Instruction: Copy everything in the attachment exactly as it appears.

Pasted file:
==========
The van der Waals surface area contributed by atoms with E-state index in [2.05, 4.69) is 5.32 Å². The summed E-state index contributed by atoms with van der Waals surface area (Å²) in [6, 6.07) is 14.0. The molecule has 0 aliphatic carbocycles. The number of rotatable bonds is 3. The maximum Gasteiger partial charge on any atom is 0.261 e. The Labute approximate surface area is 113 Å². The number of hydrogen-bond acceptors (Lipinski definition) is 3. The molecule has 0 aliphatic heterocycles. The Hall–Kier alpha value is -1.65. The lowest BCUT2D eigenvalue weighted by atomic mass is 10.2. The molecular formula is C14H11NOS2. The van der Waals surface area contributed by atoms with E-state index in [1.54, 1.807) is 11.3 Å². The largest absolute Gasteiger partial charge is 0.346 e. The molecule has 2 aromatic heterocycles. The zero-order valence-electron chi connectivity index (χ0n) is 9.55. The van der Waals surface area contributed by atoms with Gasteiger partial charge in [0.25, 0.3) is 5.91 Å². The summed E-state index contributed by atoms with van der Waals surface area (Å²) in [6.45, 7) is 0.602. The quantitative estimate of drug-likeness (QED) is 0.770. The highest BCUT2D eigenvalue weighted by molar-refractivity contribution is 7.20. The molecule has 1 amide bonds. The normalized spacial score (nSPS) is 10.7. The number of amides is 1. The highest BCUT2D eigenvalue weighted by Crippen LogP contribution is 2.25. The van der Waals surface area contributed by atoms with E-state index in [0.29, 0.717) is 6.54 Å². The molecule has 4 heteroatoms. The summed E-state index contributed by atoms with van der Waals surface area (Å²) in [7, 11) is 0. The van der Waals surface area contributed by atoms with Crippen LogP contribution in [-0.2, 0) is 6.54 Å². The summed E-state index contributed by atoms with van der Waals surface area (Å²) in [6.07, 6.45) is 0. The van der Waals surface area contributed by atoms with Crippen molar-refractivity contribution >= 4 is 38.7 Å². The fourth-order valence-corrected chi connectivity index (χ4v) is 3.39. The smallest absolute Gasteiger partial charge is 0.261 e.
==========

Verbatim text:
The van der Waals surface area contributed by atoms with E-state index in [2.05, 4.69) is 5.32 Å². The summed E-state index contributed by atoms with van der Waals surface area (Å²) in [6, 6.07) is 14.0. The molecule has 0 aliphatic carbocycles. The number of rotatable bonds is 3. The maximum Gasteiger partial charge on any atom is 0.261 e. The Labute approximate surface area is 113 Å². The number of hydrogen-bond acceptors (Lipinski definition) is 3. The molecule has 0 aliphatic heterocycles. The Hall–Kier alpha value is -1.65. The lowest BCUT2D eigenvalue weighted by atomic mass is 10.2. The molecular formula is C14H11NOS2. The van der Waals surface area contributed by atoms with E-state index in [1.54, 1.807) is 11.3 Å². The largest absolute Gasteiger partial charge is 0.346 e. The molecule has 2 aromatic heterocycles. The zero-order valence-electron chi connectivity index (χ0n) is 9.55. The van der Waals surface area contributed by atoms with Gasteiger partial charge in [0.25, 0.3) is 5.91 Å². The summed E-state index contributed by atoms with van der Waals surface area (Å²) in [6.45, 7) is 0.602. The quantitative estimate of drug-likeness (QED) is 0.770. The highest BCUT2D eigenvalue weighted by molar-refractivity contribution is 7.20. The molecule has 1 amide bonds. The normalized spacial score (nSPS) is 10.7. The number of amides is 1. The highest BCUT2D eigenvalue weighted by Crippen LogP contribution is 2.25. The van der Waals surface area contributed by atoms with E-state index in [0.29, 0.717) is 6.54 Å². The molecule has 4 heteroatoms. The summed E-state index contributed by atoms with van der Waals surface area (Å²) in [7, 11) is 0. The van der Waals surface area contributed by atoms with Crippen LogP contribution in [-0.2, 0) is 6.54 Å². The summed E-state index contributed by atoms with van der Waals surface area (Å²) in [6.07, 6.45) is 0. The van der Waals surface area contributed by atoms with Crippen molar-refractivity contribution >= 4 is 38.7 Å². The fourth-order valence-corrected chi connectivity index (χ4v) is 3.39. The smallest absolute Gasteiger partial charge is 0.261 e.